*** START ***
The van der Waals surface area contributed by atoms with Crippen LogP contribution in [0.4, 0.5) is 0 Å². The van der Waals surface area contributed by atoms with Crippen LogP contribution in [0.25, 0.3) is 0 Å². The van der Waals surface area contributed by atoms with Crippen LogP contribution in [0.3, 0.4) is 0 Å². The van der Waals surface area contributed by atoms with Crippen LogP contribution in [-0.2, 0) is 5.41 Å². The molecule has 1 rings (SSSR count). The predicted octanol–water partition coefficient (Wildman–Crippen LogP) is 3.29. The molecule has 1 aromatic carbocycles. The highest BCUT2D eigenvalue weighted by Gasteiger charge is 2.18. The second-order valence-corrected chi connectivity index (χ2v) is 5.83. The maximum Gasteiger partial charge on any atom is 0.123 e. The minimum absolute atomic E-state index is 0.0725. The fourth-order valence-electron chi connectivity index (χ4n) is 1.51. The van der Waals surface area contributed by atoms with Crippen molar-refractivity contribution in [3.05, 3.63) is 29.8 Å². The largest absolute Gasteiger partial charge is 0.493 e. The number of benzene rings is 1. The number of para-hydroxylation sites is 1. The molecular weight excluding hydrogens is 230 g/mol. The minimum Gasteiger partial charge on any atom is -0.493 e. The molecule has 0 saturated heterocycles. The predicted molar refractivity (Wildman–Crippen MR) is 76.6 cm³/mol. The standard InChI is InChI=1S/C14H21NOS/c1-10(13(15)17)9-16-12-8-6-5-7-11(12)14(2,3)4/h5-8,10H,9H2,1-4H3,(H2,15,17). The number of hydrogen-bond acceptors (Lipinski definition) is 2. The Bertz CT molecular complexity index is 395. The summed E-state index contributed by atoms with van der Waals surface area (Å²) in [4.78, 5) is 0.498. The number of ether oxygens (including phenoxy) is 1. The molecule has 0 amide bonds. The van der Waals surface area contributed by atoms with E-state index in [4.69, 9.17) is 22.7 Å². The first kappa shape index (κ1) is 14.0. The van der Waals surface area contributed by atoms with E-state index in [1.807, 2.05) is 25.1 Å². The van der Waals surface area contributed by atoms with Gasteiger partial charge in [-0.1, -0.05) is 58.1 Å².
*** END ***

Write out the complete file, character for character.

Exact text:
The van der Waals surface area contributed by atoms with Crippen LogP contribution in [0.4, 0.5) is 0 Å². The van der Waals surface area contributed by atoms with Crippen LogP contribution in [0.25, 0.3) is 0 Å². The van der Waals surface area contributed by atoms with Crippen LogP contribution in [0.3, 0.4) is 0 Å². The van der Waals surface area contributed by atoms with Crippen LogP contribution in [-0.2, 0) is 5.41 Å². The molecule has 1 rings (SSSR count). The predicted octanol–water partition coefficient (Wildman–Crippen LogP) is 3.29. The molecule has 1 aromatic carbocycles. The highest BCUT2D eigenvalue weighted by Gasteiger charge is 2.18. The second-order valence-corrected chi connectivity index (χ2v) is 5.83. The maximum Gasteiger partial charge on any atom is 0.123 e. The minimum absolute atomic E-state index is 0.0725. The fourth-order valence-electron chi connectivity index (χ4n) is 1.51. The van der Waals surface area contributed by atoms with Crippen molar-refractivity contribution in [3.05, 3.63) is 29.8 Å². The largest absolute Gasteiger partial charge is 0.493 e. The number of benzene rings is 1. The number of para-hydroxylation sites is 1. The molecular weight excluding hydrogens is 230 g/mol. The minimum Gasteiger partial charge on any atom is -0.493 e. The molecule has 0 saturated heterocycles. The predicted molar refractivity (Wildman–Crippen MR) is 76.6 cm³/mol. The standard InChI is InChI=1S/C14H21NOS/c1-10(13(15)17)9-16-12-8-6-5-7-11(12)14(2,3)4/h5-8,10H,9H2,1-4H3,(H2,15,17). The number of hydrogen-bond acceptors (Lipinski definition) is 2. The Bertz CT molecular complexity index is 395. The summed E-state index contributed by atoms with van der Waals surface area (Å²) in [4.78, 5) is 0.498. The number of ether oxygens (including phenoxy) is 1. The molecule has 0 amide bonds. The van der Waals surface area contributed by atoms with E-state index in [4.69, 9.17) is 22.7 Å². The first kappa shape index (κ1) is 14.0. The van der Waals surface area contributed by atoms with E-state index in [1.807, 2.05) is 25.1 Å². The van der Waals surface area contributed by atoms with Gasteiger partial charge in [-0.1, -0.05) is 58.1 Å².